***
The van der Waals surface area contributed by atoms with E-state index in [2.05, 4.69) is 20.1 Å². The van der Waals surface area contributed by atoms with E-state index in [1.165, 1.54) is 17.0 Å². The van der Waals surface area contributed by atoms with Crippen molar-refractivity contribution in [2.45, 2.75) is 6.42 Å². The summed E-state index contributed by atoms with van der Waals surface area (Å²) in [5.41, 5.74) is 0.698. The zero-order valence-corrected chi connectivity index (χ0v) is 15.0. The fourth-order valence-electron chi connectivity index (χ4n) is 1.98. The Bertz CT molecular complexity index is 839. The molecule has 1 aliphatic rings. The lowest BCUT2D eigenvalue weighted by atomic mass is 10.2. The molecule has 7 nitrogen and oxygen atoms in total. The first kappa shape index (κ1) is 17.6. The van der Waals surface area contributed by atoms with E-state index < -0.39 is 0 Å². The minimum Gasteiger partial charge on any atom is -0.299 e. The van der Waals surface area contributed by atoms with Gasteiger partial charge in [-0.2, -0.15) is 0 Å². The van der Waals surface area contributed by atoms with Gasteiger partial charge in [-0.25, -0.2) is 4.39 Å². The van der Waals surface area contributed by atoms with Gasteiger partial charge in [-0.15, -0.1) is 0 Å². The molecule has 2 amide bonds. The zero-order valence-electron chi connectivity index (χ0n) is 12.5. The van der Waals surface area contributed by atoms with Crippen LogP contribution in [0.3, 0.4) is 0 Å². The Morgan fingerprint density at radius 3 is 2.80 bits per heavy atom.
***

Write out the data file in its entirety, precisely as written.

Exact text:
The van der Waals surface area contributed by atoms with E-state index in [2.05, 4.69) is 20.1 Å². The van der Waals surface area contributed by atoms with E-state index in [1.165, 1.54) is 17.0 Å². The van der Waals surface area contributed by atoms with Crippen molar-refractivity contribution in [2.45, 2.75) is 6.42 Å². The summed E-state index contributed by atoms with van der Waals surface area (Å²) in [5.41, 5.74) is 0.698. The zero-order valence-corrected chi connectivity index (χ0v) is 15.0. The fourth-order valence-electron chi connectivity index (χ4n) is 1.98. The Bertz CT molecular complexity index is 839. The molecule has 1 aliphatic rings. The lowest BCUT2D eigenvalue weighted by atomic mass is 10.2. The molecule has 7 nitrogen and oxygen atoms in total. The first kappa shape index (κ1) is 17.6. The van der Waals surface area contributed by atoms with E-state index < -0.39 is 0 Å². The minimum Gasteiger partial charge on any atom is -0.299 e. The van der Waals surface area contributed by atoms with Gasteiger partial charge in [-0.2, -0.15) is 0 Å². The van der Waals surface area contributed by atoms with Gasteiger partial charge in [-0.25, -0.2) is 4.39 Å². The van der Waals surface area contributed by atoms with Gasteiger partial charge in [-0.15, -0.1) is 0 Å². The molecule has 2 amide bonds. The zero-order valence-electron chi connectivity index (χ0n) is 12.5. The van der Waals surface area contributed by atoms with Crippen LogP contribution in [0.3, 0.4) is 0 Å². The Morgan fingerprint density at radius 3 is 2.80 bits per heavy atom.